On-line learning cannot provide any of these guarantees of perpetual discretion, but on-line learning is where we seem to be going. My first experience with it came when I reviewed the material produced by a Midwestern state university for use by students at a distance for high-school credit. The school I then taught at wanted one of our failing students to use the material to get the equivalent of a high-school English course. Well, the material was shocking on two counts. One was its concentration on memory of factual detail at the expense of understanding. The other was its idiocy in, for example. asking questions of interpretation by multiple choice. I advised the school not to use it because it overlooked real understanding and had no way of adapting itself to individual students.

A former colleague of mine reports that “our” school now requires every student to take one on-line course. He reports that the students think the on-line courses stink. The teachers think so too, but there’s no avoiding the ad hominem argument addressed to teachers who say what they think: “You’re just saying that because you’re a threatened teacher.”

How could anyone think differently? What possibility does on-line software have of instantaneous and intuitive vision? This same former colleague had the good fortune to study under Professor John Searle, author of the famous “Chinese Room Argument” against artificial intelligence. But even if Searle is wrong, it would take an unusual student to form an affective tie to a Chinese Room.

And it would take an extraordinarily expensive Chinese Room, assuming one were possible, to ask effective Socratic questions or otherwise to display instantaneous intuitive vision. How much does Watson cost, which can play Jeopardy, and how much more subtle than Watson is a good teacher?

My fear is that none of this will matter. The attraction of on-line learning to its proponents is not that on-line learning is better than learning in the classroom. The attraction is not even that it is as good. The attraction is that it is cheaper. “Pedagogical” justifications will inevitably follow (cherchez la flimmeflamme), some of them based on “research” that will be treated with less caution than it deserves.

What will our on-liners do when they are faced with a life of cruxes that don’t wait for a mouse click or that don’t have choices a) through e) laid out for them? What will they do when they work for a boss who doesn’t give them a study guide for the project he assigns them? What will they do when they face an intense and brilliant Socratic professor in college?—assuming they do face him instead of another screen.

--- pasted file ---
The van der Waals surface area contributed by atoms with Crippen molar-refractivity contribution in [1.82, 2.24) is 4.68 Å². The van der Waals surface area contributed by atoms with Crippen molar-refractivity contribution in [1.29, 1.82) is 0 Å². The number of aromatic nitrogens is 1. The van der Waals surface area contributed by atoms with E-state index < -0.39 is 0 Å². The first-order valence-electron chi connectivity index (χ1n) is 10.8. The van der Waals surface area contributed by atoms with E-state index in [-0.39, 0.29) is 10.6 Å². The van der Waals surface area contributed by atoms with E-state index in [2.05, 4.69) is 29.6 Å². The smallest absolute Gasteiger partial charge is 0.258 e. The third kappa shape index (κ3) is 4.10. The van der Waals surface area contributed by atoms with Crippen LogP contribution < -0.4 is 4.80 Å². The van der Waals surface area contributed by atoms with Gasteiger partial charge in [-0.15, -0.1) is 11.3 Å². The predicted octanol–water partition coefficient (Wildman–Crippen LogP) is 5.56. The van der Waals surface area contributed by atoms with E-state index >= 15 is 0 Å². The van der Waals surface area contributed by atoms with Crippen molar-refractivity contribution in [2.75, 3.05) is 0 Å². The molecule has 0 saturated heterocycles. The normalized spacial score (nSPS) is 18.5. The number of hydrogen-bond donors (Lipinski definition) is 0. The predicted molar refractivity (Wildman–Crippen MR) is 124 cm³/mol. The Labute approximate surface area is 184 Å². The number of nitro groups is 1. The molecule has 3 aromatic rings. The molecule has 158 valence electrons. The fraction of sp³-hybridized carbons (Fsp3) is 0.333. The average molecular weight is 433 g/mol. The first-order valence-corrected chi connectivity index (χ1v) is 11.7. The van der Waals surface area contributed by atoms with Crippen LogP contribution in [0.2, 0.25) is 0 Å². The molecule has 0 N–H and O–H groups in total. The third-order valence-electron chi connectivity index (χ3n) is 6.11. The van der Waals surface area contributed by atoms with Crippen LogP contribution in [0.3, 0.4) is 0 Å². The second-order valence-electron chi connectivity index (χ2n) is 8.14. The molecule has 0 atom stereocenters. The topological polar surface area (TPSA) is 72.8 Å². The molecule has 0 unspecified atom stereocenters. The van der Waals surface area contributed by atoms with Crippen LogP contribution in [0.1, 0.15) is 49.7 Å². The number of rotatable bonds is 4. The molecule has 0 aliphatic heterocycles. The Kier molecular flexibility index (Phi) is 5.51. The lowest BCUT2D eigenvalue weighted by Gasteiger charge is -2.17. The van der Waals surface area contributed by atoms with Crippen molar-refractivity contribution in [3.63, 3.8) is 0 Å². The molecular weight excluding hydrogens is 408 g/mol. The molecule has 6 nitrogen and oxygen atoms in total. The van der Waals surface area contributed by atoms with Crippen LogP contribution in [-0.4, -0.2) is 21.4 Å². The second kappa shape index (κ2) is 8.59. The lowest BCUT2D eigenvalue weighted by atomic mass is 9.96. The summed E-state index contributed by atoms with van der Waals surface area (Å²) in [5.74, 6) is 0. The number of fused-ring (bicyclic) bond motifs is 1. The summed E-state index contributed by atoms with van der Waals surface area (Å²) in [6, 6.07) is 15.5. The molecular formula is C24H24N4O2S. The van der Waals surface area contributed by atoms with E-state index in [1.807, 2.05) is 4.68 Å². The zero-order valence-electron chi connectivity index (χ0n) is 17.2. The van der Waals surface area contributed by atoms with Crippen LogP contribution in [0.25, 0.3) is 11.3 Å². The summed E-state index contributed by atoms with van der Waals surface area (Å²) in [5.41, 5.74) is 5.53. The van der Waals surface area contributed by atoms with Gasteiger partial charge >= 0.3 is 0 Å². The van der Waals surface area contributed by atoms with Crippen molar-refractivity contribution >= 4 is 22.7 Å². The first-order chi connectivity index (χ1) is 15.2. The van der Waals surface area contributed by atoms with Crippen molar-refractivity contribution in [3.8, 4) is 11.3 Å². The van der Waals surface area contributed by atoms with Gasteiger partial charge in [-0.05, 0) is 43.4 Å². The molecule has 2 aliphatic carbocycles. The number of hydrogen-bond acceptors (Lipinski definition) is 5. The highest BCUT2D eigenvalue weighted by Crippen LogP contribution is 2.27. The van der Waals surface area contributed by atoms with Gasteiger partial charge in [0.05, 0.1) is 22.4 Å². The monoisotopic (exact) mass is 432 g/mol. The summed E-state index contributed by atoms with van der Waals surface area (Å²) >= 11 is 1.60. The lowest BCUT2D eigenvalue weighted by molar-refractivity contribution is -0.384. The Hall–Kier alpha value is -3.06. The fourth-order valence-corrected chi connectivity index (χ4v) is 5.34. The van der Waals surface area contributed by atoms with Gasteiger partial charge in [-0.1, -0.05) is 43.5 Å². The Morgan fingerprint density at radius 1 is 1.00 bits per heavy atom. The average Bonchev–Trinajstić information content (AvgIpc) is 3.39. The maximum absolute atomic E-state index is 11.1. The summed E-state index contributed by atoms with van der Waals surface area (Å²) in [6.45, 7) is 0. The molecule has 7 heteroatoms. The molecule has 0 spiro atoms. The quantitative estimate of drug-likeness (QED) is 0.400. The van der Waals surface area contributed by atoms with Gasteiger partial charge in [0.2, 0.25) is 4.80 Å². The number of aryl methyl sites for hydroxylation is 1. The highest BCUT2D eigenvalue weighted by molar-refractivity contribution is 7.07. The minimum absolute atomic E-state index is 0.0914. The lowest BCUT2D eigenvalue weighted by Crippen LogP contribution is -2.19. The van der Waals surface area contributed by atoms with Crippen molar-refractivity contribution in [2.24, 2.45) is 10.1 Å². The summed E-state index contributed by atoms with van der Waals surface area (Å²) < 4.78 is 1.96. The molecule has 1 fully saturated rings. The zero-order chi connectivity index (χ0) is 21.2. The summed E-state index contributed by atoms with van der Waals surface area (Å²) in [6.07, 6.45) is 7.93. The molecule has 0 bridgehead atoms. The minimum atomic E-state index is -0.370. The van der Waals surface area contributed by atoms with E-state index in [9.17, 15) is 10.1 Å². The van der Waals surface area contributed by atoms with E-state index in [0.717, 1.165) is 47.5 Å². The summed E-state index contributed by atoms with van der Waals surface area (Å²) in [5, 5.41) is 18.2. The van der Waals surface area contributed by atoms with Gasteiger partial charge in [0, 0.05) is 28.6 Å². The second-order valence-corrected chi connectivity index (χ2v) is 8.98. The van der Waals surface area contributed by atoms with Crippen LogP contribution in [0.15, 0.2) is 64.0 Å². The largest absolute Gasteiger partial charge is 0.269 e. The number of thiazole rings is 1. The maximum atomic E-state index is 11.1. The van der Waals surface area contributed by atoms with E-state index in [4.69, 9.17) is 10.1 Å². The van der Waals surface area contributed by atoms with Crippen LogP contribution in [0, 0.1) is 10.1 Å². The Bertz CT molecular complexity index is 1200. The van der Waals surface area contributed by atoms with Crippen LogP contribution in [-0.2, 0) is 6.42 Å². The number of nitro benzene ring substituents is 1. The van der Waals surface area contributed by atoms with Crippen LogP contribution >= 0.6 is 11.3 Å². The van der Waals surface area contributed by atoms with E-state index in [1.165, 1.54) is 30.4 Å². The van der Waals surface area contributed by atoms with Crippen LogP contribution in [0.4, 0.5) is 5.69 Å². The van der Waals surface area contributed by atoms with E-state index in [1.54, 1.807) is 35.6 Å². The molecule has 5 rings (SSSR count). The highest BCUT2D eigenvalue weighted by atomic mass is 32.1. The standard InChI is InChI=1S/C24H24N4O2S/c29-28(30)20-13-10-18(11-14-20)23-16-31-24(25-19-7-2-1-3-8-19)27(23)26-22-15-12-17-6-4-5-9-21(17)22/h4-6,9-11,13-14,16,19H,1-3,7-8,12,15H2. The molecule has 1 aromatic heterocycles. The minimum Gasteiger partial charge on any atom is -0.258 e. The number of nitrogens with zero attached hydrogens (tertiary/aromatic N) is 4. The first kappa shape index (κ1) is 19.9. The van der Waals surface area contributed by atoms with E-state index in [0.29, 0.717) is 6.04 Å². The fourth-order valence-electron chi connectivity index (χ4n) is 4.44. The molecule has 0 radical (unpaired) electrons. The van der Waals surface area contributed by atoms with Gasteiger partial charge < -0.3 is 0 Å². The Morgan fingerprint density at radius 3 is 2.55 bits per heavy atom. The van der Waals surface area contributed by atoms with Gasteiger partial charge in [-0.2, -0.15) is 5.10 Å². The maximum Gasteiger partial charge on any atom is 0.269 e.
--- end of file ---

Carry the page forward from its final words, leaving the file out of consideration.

[1] Begin Here, p. 20



That’s Just Your Opinion!

One of the most common disparagements heard in those sanctioned mêlées sometimes called “class debates” is the argument that “that’s just your opinion!” It is also one of the most unfortunate. An important aim in any class that includes oral discourse should be to cultivate thoughtfulness and conversation, by means of which students examine ideas carefully. It allows them to test the ideas and to test themselves. Being quickly dismissive, on the other hand, evades thought and responsibility.

Part of the blame for poor discussion and conversation lies with the teacher who allows it, but the rest must go further back. I want to start with the dictum, often taught in grade school and reinforced in high school, that knowledge is of two kinds: fact and opinion. This dichotomy, in itself unhelpful, usually goes along with a belief that opinions are somehow of secondary weight or importance to facts, evidently because not everyone agrees on them.

I’ve got news for those who hold this belief: not everyone agrees on facts either, but that doesn’t keep them from being facts. More useful than the fact – opinion dichotomy is Professor Barzun’s distinction between facts and ideas, particularly as this distinction plays out in the study of history[1], where a fact is a datum nameable in conventional terms, and an idea is “an image, inference, or suggestion that goes beyond” such data. “The statement of a fact gives the impression of ending with itself, whereas an idea leads us on.”

So far are ideas from being of secondary weight or importance that without them, history is not just impossible, it is intolerable: “the ‘bare facts’ do not interest, in the sense of engaging the attention.” One of the formative effects of history should be to allow its students to see the treatment of ideas with a deftness and judgment that they might hope to acquire or at least to appreciate.

There is not much to say about the facts of the Monroe Doctrine except that “it was promulgated in a presidential message to Congress on December 2, 1823.” How, then, does the “authoritative work on the Monroe Doctrine[2]” by Dexter Perkins run to more than 1300 pages? Almost everything that can be said about the Monroe Doctrine goes beyond the facts and enters the realm of ideas.

I almost asked How will students learn to find their way in this realm? Instead, I need to ask Whether students will learn to find their way at all. It is a serious issue when they are kept from developing and exercising their own deftness and judgment by taking a proper history course, and when “class debates” have more to do with heated finger-pointing than with examining and teasing out the ideas that come into play in the course of a genuine discussion. Are the students going to develop and test their powers of analysis and synthesis by examining Great Issues in American History (Hofstadter)? Or will they prepare for multiple-choice tests by conning “just the facts” from purgatorial textbooks, which often turn out to have strong and questionable ideas embedded in their presentation? If these ideas are presented as facts, they do a disservice to intellect and they leave the students handling them impaired in their judgment, if not in their “class debates.”

Given the constraints of money, time, and Testing-and-Accountability being imposed on schools, they may not get a history course at all. It would be a terrible loss for today’s students not to be able to discover this way of thinking about the world that has the potential to make one wiser than one had been before taking it up. “Where is the wisdom we have lost in knowledge? Where is the knowledge we have lost in information?”—T. S. Eliot

[1] Jacques Barzun and Henry F. Graff, The Modern Researcher, Fourth Edition, p. 147 et seq

[2] ibid.